Reed Celebrates National Lobster Day in Newport
Senator Reed teamed up with New England senators to pass a resolution officially designating September 25th as “National Lobster Day”
NEWPORT, RI – Today, U.S. Senator Jack Reed joined with lobstermen and women in Newport at the Lobster Shack on Pier Nine to celebrate the first annual National Lobster Day. The Newport Lobster Shack Kitchen is a co-op that serves seafood that is freshly caught by local fishermen and prepared in a dockside kitchen.
In early August, the U.S. Senate unanimously approved a resolution designating Friday, September 25, 2015 as “National Lobster Day.” The resolution, cosponsored by U.S. Senator Jack Reed, Susan Collins (R-ME), and five New England colleagues, recognizes the historic and economic importance of the lobster industry to Rhode Island and other states, and invited lobster lovers to mark their culinary calendars for the last Friday in September.
“We’re proud of our local lobstermen and women and the economic activity they generate. These businesses are unique and irreplaceable. For generations, their hard work, resiliency, and dedication have been a vital part of our coastal communities. As consumer demand for sustainably harvested, wild-caught New England lobsters continues to grow, ‘National Lobster Day’ offers an opportunity to celebrate and appreciate an industry that supports hundreds of Rhode Island families and helps bring tourists to the area to enjoy delicious, freshly caught lobster and seafood,” said Senator Reed, who enjoyed lobster bisque, lobster cakes, and a lobster roll.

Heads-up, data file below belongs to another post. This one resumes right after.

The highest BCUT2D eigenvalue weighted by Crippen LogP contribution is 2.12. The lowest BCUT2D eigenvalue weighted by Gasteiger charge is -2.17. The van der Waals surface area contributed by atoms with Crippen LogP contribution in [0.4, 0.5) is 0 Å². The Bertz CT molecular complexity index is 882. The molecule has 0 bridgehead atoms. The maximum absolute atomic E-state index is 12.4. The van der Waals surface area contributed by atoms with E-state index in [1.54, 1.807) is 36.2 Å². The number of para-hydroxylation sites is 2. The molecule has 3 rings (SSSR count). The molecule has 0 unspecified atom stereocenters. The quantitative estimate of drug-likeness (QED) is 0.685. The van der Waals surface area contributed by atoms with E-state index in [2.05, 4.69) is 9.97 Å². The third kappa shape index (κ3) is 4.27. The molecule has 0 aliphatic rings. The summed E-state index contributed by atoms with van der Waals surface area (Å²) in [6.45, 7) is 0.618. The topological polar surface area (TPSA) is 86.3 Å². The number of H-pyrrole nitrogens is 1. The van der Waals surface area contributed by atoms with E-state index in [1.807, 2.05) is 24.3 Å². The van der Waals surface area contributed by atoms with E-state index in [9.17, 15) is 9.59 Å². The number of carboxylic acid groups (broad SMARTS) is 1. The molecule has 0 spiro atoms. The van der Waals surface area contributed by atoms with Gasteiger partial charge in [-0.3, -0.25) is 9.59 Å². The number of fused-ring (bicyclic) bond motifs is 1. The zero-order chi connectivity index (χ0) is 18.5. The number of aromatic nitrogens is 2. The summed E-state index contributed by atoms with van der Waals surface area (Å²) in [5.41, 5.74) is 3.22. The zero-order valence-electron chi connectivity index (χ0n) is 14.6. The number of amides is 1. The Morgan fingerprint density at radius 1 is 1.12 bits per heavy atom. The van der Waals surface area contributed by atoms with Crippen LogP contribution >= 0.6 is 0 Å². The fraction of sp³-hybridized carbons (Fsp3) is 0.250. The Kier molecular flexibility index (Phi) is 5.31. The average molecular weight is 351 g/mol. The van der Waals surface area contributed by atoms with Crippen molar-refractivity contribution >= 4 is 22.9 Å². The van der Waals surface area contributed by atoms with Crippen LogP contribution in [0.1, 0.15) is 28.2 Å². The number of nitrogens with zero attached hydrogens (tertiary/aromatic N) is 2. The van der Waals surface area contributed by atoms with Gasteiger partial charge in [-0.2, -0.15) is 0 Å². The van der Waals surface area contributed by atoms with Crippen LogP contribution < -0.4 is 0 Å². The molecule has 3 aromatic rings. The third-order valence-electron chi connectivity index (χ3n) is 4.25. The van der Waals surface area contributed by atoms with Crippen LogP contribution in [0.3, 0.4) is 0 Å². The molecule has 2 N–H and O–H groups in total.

According to the Rhode Island Department of Environmental Management (DEM), lobster typically ranks as Rhode Island’s second most valuable commercial fishery, behind squid. Last year, Rhode Island lobstermen hauled in roughly 2.4 million pounds of lobster with a value of $11.5 million. As Rhode Island-landed lobster are processed and move into the wholesale and retail markets, the total value of the fishery increases substantially – likely approaching $30 million – making it a crucial part of the state’s economy.
Nationally, more than 120 million pounds of lobster are caught each year in U.S. waters, representing one of the country’s most valuable catches.